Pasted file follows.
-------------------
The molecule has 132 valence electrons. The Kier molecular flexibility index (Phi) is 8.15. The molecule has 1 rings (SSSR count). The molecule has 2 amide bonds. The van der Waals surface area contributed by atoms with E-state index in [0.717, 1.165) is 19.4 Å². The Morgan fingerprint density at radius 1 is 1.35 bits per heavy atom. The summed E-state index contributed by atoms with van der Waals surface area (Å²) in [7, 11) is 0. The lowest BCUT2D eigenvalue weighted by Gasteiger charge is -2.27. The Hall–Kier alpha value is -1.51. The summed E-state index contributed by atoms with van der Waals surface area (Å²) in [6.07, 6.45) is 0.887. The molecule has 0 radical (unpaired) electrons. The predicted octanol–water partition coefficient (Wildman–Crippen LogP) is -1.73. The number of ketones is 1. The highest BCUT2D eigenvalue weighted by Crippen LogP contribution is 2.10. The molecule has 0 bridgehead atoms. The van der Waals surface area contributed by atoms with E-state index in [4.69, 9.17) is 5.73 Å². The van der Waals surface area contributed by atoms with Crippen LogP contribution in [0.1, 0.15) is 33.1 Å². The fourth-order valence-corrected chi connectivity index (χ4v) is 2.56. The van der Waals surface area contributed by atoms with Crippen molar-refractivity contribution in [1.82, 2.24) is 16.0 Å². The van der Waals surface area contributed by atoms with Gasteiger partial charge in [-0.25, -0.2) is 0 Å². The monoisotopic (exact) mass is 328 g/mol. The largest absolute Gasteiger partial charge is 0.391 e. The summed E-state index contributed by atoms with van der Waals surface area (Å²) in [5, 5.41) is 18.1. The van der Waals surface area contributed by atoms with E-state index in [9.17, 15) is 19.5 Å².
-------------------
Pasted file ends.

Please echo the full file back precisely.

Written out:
The molecule has 132 valence electrons. The Kier molecular flexibility index (Phi) is 8.15. The molecule has 1 rings (SSSR count). The molecule has 2 amide bonds. The van der Waals surface area contributed by atoms with E-state index in [0.717, 1.165) is 19.4 Å². The Morgan fingerprint density at radius 1 is 1.35 bits per heavy atom. The summed E-state index contributed by atoms with van der Waals surface area (Å²) in [7, 11) is 0. The lowest BCUT2D eigenvalue weighted by Gasteiger charge is -2.27. The Hall–Kier alpha value is -1.51. The summed E-state index contributed by atoms with van der Waals surface area (Å²) in [6.07, 6.45) is 0.887. The molecule has 0 radical (unpaired) electrons. The predicted octanol–water partition coefficient (Wildman–Crippen LogP) is -1.73. The number of ketones is 1. The highest BCUT2D eigenvalue weighted by Crippen LogP contribution is 2.10. The molecule has 0 bridgehead atoms. The van der Waals surface area contributed by atoms with E-state index in [4.69, 9.17) is 5.73 Å². The van der Waals surface area contributed by atoms with Crippen LogP contribution in [0.1, 0.15) is 33.1 Å². The fourth-order valence-corrected chi connectivity index (χ4v) is 2.56. The van der Waals surface area contributed by atoms with Crippen molar-refractivity contribution in [1.82, 2.24) is 16.0 Å². The van der Waals surface area contributed by atoms with Gasteiger partial charge in [-0.25, -0.2) is 0 Å². The monoisotopic (exact) mass is 328 g/mol. The largest absolute Gasteiger partial charge is 0.391 e. The summed E-state index contributed by atoms with van der Waals surface area (Å²) in [5, 5.41) is 18.1. The van der Waals surface area contributed by atoms with E-state index in [9.17, 15) is 19.5 Å².